Confessions of a Leftover Food Lover

Confessions of a Leftover Food LoverI confess.  I love leftovers.  I plan for leftovers.  Whenever someone says they don’t eat leftovers, I can’t imagine why.  Serving leftovers is a night off in the kitchen.  When meal planning for the week, plan to serve leftovers and you’ll become a leftover food lover.  Follow these simple guidelines.

Limit the serving time

Only serve a meal two nights in a row.  If you have any left after the second night, freeze it.  Two nights is the maximum at our house.  It’s good to have a maximum.

Tired of a meal?  Put it in the freezer.  When you serve it in a week or two, your family will think you’ve spent all evening preparing something delicious but you’ll know the source – the freezer.  On my meal planning chart, I use arrows to show when leftovers will be served and how they’re to be eaten or used in another dish.

Confessions of a Leftover Food Lover Just eat it

Eat the leftovers for breakfast or lunch.  Leftover dinners don’t have to be served at dinner time.  Pack in a small container with a cloth napkin and bring them to work and eat for lunch.  Breakfast is another time leftovers can be eaten.  A warmed-up meal of shrimp scampi and wilted spinach salad is a great way for kids to start their day.  Kids love leftovers (ours do!) because then they don’t have to make their  breakfast.

Serve a treat

When a meal comes from our freezer it’s sometimes referred to as a “freezer treat.”  This isn’t always a good thing.  What exactly is a “freezer treat?”  When I’ve made a delicious soup, stew or chili that we’ve had for two nights and it’s fresh in the minds of my family, and then I thaw it to serve it a few days later – that’s a freezer treat.

My secret weapon for too many freezer treats?  Brownies.  They’re quick, easy, and something to look forward to after your freezer treat has been eaten.  Pretty much any good dessert makes up for leftover apathy.  Also, adding garlic bread or a fresh green salad are all nice ways to spice up a leftover meal.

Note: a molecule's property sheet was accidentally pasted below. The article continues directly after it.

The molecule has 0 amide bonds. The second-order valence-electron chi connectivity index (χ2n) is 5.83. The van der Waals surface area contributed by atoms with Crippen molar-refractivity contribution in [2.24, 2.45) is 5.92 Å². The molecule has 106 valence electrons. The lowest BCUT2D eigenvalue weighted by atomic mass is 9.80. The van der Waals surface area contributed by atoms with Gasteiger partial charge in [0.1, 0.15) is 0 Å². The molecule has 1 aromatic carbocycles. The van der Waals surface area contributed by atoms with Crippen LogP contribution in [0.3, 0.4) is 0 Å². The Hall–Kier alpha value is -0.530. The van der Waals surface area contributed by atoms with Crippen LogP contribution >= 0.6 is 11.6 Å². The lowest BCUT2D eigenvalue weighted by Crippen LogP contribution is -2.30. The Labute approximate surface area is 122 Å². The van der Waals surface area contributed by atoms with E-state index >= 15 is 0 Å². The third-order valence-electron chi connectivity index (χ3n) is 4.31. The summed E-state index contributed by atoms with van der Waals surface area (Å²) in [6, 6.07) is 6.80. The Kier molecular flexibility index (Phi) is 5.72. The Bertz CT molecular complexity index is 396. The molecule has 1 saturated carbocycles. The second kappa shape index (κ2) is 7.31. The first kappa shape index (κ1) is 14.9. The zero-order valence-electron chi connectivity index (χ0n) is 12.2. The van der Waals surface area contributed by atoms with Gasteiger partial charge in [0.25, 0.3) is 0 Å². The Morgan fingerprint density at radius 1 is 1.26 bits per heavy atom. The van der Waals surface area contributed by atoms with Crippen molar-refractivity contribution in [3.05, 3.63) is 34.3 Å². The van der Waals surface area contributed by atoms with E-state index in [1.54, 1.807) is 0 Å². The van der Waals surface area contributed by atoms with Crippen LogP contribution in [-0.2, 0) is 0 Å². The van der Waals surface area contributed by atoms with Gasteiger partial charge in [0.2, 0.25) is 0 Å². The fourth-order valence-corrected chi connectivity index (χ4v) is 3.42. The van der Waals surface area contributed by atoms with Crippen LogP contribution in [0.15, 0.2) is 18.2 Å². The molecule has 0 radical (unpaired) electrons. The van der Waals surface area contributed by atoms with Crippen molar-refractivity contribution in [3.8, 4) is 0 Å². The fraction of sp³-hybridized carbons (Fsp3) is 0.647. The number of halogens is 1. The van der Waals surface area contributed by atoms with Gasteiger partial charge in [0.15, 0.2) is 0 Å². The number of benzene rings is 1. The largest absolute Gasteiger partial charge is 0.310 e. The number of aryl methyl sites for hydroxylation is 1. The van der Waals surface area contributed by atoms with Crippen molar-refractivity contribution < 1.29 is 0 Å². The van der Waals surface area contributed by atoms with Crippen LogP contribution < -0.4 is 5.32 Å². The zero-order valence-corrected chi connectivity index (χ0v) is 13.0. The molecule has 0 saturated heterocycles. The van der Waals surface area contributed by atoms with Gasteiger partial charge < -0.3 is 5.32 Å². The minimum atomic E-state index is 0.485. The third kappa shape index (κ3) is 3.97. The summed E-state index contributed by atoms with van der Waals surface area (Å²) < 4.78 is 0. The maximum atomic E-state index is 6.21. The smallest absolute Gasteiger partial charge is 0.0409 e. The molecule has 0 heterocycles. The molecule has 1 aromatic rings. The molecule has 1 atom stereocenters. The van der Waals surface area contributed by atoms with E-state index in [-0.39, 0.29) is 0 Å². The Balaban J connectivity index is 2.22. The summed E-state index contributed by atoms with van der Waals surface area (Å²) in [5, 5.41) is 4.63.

Confessions of a Leftover Food Lover Call it out!

Don’t let your leftovers get eaten until you’re ready!  I have to put notes on food to remind my teens not to eat something.  Labeling your food really helps when putting it into the freezer.  I always think I’ll remember what’s in a container but I never really do.  Labels don’t have to be fancy.  A piece of scrap paper attached with a masking tape or on a small container with a rubber band are easy and inexpensive methods.

Confessions of a Leftover Food Lover

What’s on your meal plan this week?  Any leftovers?  Are you a leftover food lover?

Go Gingham related links:

Go Gingham food philosophy – yes, there is one
New to cooking at home? Fear not!
11 reasons to meal plan every week – save money, save time and reduce food waste
How our freezer gets used – what I keep in our freezer and how I utilize the space
Grocery shopping from the bulk bins and food storage containers
More meal plan ideas are here

Sara

Sara, creator of Go Gingham, is passionate about cooking and feeding her family healthy, real food. She's a green enthusiast, too, who loves to grow food organically. Sara loves to travel - especially by trading houses. An avid runner, she can also be found chasing after her chickens in the backyard.

8 Comments